Denver Post Dumps Righthaven, New CEO Calls Cooperation 'Dumb Idea'
“The issues about copyright are real,” Paton told Wired.com in a telephone interview. “But the idea that you would hire someone on an — essentially — success fee to run around and sue people at will who may or may not have infringed as a way of protecting yourself … does not reflect how news is created and disseminated in the modern world. I come from the idea that it was a dumb idea from the start."
Most firms would've stopped there, but not Righthaven. The firm lied about the nature of its relationship with its clients (including MediaNews and Stephens Media, its sole remaining client and financial backer), and misrepresented its ownership of the copyrights it claimed to be defending. Its lawyers further attempted to argue that the court should consider an amended agreement between itself and its clients in order to prosecute alleged infringement, even though the agreement was invalid at the time the infringement occurred.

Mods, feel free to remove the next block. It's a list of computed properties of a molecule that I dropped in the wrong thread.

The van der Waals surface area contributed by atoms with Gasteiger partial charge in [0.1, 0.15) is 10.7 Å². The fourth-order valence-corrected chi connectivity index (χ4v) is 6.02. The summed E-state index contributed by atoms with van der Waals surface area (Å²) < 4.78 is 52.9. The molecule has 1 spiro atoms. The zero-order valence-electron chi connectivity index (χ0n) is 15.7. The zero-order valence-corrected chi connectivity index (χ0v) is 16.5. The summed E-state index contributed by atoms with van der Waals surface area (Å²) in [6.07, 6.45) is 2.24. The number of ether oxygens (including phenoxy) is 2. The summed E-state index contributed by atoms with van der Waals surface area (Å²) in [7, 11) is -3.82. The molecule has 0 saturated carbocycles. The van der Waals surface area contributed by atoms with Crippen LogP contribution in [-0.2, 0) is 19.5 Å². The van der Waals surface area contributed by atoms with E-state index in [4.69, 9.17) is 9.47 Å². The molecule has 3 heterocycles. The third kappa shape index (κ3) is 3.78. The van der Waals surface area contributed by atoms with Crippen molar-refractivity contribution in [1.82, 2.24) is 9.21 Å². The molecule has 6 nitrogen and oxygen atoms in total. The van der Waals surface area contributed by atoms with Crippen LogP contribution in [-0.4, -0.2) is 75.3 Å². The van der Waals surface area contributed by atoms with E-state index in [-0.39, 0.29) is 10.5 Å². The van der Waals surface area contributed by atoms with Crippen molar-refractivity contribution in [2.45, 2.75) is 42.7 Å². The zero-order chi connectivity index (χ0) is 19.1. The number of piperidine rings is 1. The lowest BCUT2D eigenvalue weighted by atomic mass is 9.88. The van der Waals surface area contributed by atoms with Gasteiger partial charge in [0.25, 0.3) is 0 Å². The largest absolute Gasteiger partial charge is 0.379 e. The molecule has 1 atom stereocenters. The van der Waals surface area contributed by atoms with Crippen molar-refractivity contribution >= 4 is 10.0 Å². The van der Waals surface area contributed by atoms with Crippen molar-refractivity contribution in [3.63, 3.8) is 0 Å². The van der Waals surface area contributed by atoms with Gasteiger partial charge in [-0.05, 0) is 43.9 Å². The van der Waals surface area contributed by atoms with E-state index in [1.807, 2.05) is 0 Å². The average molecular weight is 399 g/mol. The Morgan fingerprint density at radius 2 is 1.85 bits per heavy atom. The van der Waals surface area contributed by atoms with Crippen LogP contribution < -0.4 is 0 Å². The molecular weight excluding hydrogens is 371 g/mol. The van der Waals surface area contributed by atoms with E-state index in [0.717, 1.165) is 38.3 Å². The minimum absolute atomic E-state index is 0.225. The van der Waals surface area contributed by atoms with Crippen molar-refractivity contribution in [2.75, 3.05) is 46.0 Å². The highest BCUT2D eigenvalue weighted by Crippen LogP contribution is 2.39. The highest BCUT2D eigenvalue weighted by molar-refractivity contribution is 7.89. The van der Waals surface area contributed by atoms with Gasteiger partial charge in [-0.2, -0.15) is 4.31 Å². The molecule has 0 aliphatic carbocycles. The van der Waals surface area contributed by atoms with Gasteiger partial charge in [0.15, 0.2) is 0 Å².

Righthaven has ceased filing new cases, but not before Judge Rodger Hunt of the 9th Circuit fined it $5000 for failure to divulge pertinent information and blasted it for "masquerading as a company." Another defendent, William Hoehn, has been awarded $34,000 in attorney fees. While Righthaven has settled a significant number of cases out of court, the company is little more than a shadow of itself. It's a far cry from last year, when Righthaven's CEO, Steve Gibson, claimed he could rejuvenate the print industry by suing alleged infringers. "“We believe there to be millions, if not billions, of infringements out there," Gibson said.
Whatever funds Righthaven may have recovered, they'll scarcely be sufficient to defend the company from the avalanche of countersuits that could start snowballing. With MediaNews gone, Righthaven is down to just one client--and we suspect Stephens Media will cut its losses as soon as possible.